Germany 1960 – Compact – 35 mm – Rare.
The Contarex is an incredible machine.
Commercialized in 1960 by Zeiss Ikon, it is probably one of the most identifiable cameras ever.
It is popularly known as the Bullseye (or the Cyclops) for its oversized light captor above the objective. Some consider the design to be “overloaded, angular and baroque” making it a very singular design item.
The Contarex is a technical masterpiece in many respects.
The Bullseye itself is a selenium cell with an ultra-complex miniature diaphragm interlinked with the main objective diaphragm. An interchangeable back with an integrated frame counter was available and required a thin steel plate to be slid from below the camera to protect the film.
The camera body, weighing almost 1 Kg is utterly complex, comprising some 1100 parts. Inevitably requiring a specialist for any repair as 43 parts have to be dismantled just to remove the top plate for internal access.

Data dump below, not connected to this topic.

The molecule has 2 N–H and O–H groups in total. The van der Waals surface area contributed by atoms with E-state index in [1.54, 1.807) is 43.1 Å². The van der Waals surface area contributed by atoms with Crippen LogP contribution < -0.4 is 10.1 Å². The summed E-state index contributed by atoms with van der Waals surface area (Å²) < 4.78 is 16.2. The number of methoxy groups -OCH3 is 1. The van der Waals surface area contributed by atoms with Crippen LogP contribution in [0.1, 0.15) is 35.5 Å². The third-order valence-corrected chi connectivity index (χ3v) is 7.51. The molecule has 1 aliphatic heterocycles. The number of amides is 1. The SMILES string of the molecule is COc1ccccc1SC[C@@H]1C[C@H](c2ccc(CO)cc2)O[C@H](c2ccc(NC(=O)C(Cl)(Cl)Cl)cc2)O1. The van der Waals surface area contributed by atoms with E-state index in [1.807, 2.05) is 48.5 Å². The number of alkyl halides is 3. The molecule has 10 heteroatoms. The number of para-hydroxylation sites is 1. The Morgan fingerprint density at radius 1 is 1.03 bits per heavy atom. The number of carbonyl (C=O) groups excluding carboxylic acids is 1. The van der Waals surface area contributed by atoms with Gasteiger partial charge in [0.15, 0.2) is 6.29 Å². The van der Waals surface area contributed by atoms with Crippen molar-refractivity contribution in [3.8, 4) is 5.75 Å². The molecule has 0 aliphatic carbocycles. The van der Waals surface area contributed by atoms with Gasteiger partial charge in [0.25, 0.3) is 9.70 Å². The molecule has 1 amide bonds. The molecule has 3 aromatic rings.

The Contarex was an expensive, luxury camera, intended as Zeiss Ikon’s definitive contribution to the professional photographer. Unfortunately, complexity, price and more realistic competitors made it a commercial failure, contributing to the collapse of Zeiss Ikon. From 1960 to 1967 32 000 Contarex were sold 32 000 (compared to e.g. 225 000 Leica M3 sold).
A custom modified Contarex was used by astronaut Ed White during the first NASA’s extra vehicular activity on June 3, 1965, during the flight of Gemini 4.
Today the Contarex is an incredible collectible as it symbolizes at the same time the apex and the downfall one of the world’s most storied manufacturers of cameras.